Dana reviews Unseen (Rath & Rune Book 2) by Jordan L. Hawk. (Published November 12, 2021. 234 pages) A copy was provided in exchange for an honest review.
To read my review of Unhallowed (Rath & Rune Book 1) click here.
Librarian Sebastian Rath and his lover Vesper Rune are tasked with seeking and containing the evil Books of the Bound. But one of the Books has been freed from its prison—and is in the hands of a killer.
As more bodies turn up, Sebastian finds himself tempted to use forbidden magic to locate the Book and stop the murderer. And when an unexpected connection to the necromancers who created the Books is revealed, Sebastian must choose just how far he’ll go to right the wrongs of the past—even if it means endangering his own future.
I can’t tell you how much I am loving this spin-off series set in the world of Widdershins. I’m not entirely sure how much longer it takes place after the first series, perhaps 5-10 years. But Whyborne, Griffin, and their friends have left the country possibly for some archeology expedition, or to take a much needed break from the town that is kind of a character itself.
Widdershins knows its own. Its own includes the Librarians. I feel like that needs to be capitalized because they are a sort of organization who once helped stop the world from ending, and they aren’t afraid to jump into battle to protect Widdershins and its people. Vesper Rune came to town with his brother Noct to map out the library and give it to someone who wanted to use it for nefarious purposes. That was in the last book, but after meeting Sebastian Rath, Vesper wasn’t as eager to leave the town and even signed his name in the list of binders, a commitment not taken lightly.
There is a sense of danger that seems more intense than in the first books, because these librarians don’t have the powers the previous main characters have, but there is a sorceress in the mix with Irene Endicott. And Vesper and Noct do have some magical abilities. We just don’t know what the end game is when it comes to the four books of the bound. The lore of these books is well created by this author and it would take too long to explain, but with one of the books bound to Sebastian and another that will need to be bound in order to stabilize it, I can’t help wonder if it makes them more or less dangerous.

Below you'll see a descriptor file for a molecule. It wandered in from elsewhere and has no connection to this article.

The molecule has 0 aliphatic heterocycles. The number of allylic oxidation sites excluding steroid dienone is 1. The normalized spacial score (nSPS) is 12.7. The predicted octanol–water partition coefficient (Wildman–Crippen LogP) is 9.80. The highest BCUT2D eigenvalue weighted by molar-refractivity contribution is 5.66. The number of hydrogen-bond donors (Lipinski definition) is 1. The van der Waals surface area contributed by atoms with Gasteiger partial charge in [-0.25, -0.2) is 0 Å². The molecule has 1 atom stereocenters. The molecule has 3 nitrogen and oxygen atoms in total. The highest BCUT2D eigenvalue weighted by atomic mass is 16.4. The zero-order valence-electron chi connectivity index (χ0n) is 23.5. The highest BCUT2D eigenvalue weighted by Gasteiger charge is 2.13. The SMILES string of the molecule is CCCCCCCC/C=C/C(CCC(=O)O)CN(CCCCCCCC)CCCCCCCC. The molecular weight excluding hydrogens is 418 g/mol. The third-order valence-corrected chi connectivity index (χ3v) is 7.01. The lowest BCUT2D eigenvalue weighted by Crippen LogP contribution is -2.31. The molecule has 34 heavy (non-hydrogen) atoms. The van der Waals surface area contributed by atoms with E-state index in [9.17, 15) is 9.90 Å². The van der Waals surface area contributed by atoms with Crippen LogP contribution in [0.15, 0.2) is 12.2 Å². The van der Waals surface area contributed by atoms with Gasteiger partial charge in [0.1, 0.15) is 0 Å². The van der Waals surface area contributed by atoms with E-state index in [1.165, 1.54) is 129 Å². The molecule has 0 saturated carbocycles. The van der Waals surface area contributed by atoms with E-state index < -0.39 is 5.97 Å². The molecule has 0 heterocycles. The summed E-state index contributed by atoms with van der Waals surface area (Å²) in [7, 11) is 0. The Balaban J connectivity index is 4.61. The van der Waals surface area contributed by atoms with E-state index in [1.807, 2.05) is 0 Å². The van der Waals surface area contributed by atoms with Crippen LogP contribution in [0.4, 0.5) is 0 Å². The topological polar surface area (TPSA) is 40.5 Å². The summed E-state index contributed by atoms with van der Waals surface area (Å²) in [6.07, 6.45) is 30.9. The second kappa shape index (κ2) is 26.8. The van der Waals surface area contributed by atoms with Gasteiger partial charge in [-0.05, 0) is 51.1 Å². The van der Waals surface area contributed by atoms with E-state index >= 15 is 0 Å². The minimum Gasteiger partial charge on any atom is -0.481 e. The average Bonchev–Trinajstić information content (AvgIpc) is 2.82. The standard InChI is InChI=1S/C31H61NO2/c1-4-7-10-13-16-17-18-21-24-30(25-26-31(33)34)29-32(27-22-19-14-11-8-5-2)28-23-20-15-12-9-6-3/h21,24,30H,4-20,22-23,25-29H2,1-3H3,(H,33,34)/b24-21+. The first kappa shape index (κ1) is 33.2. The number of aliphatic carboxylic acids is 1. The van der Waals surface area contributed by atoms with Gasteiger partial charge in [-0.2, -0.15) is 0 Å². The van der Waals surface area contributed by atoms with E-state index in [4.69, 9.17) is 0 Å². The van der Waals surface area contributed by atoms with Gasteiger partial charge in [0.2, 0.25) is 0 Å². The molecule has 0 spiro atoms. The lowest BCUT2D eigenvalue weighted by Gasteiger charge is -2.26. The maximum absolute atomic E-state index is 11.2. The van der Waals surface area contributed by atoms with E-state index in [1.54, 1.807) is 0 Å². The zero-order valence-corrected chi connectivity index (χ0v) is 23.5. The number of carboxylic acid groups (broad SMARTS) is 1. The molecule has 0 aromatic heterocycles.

I am enjoying the love story between Sebastian and Vesper. Sebastian loves Vesper for who he is, tentacles and all. Vesper will have to be there for Sebastian as he keeps taking on these books and the potential mental instability they might cause. The supporting cast is also awesome. Irene is a strong woman with magic in her lineage. She’s not the monster hunter her ancestors were, and that makes her more open-minded and allows her to develop feelings for Noct. Her fiancé, Mortimer, wasn’t my favorite person in the first book of this series. Anyone who has checked out the first series knows how the first families can be, prizing their wealth and influence and looking down on anyone not in their “club.” Yet in this book Mortimer makes a turnaround and while it seems it might be over for him and Irene, I hope he still stays heavily involved in the search for the books and maybe finds someone else to love him. I love a series where the side characters make you feel for them as much as the main characters.
In searching for the lost book, there is a lot of action and violence in this story, and some grotesque descriptions required in describing what the Book of Flesh is capable of. There are also exciting moments. I love seeing Sebastian becoming a little more powerful. As for Vesper and Noct, I think at this point they still see themselves as kind of freaks, but in Widdershins there are so many things that are other, I hope they get a chance to see them and feel more secure about their places there. Definitely an interesting series, I can’t wait to read more of.
9.5/10 Pots of Gold (95% Recommended) – Compares to 4.75/5 stars
Jordan L. Hawk is a trans author from North Carolina. Childhood tales of mountain ghosts and mysterious creatures gave him a life-long love of things that go bump in the night. When he isn’t writing, he brews his own beer and tries to keep the cats from destroying the house. His best-selling Whyborne & Griffin series (beginning with Widdershins) can be found in print, ebook, and audiobook.